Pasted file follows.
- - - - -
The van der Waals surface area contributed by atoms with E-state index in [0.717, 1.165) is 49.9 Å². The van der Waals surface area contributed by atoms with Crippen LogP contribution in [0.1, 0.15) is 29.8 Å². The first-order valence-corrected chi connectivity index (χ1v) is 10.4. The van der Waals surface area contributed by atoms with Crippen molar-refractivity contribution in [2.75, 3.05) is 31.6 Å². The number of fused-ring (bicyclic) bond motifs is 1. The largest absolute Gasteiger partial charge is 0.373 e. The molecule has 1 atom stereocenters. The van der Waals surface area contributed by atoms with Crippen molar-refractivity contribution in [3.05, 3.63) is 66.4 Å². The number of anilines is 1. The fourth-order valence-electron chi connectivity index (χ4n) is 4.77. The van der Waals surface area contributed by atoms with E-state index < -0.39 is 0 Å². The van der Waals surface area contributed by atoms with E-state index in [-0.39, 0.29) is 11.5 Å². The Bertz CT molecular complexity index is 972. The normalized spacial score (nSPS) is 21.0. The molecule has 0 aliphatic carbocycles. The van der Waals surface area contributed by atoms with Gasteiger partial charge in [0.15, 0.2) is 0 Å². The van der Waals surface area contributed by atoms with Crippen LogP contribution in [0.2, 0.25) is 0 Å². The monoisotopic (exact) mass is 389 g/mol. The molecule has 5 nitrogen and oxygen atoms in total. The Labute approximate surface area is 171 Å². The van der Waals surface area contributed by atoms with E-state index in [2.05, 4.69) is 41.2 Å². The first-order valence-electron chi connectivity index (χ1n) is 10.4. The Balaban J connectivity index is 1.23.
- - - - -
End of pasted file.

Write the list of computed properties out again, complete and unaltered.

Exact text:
The van der Waals surface area contributed by atoms with E-state index in [0.717, 1.165) is 49.9 Å². The van der Waals surface area contributed by atoms with Crippen LogP contribution in [0.1, 0.15) is 29.8 Å². The first-order valence-corrected chi connectivity index (χ1v) is 10.4. The van der Waals surface area contributed by atoms with Crippen molar-refractivity contribution in [2.75, 3.05) is 31.6 Å². The number of fused-ring (bicyclic) bond motifs is 1. The largest absolute Gasteiger partial charge is 0.373 e. The molecule has 1 atom stereocenters. The van der Waals surface area contributed by atoms with Crippen molar-refractivity contribution in [3.05, 3.63) is 66.4 Å². The number of anilines is 1. The fourth-order valence-electron chi connectivity index (χ4n) is 4.77. The van der Waals surface area contributed by atoms with E-state index < -0.39 is 0 Å². The van der Waals surface area contributed by atoms with E-state index in [-0.39, 0.29) is 11.5 Å². The Bertz CT molecular complexity index is 972. The normalized spacial score (nSPS) is 21.0. The molecule has 0 aliphatic carbocycles. The van der Waals surface area contributed by atoms with Gasteiger partial charge in [0.15, 0.2) is 0 Å². The van der Waals surface area contributed by atoms with Crippen LogP contribution in [0.2, 0.25) is 0 Å². The monoisotopic (exact) mass is 389 g/mol. The molecule has 5 nitrogen and oxygen atoms in total. The Labute approximate surface area is 171 Å². The van der Waals surface area contributed by atoms with E-state index in [2.05, 4.69) is 41.2 Å². The first-order valence-electron chi connectivity index (χ1n) is 10.4. The Balaban J connectivity index is 1.23.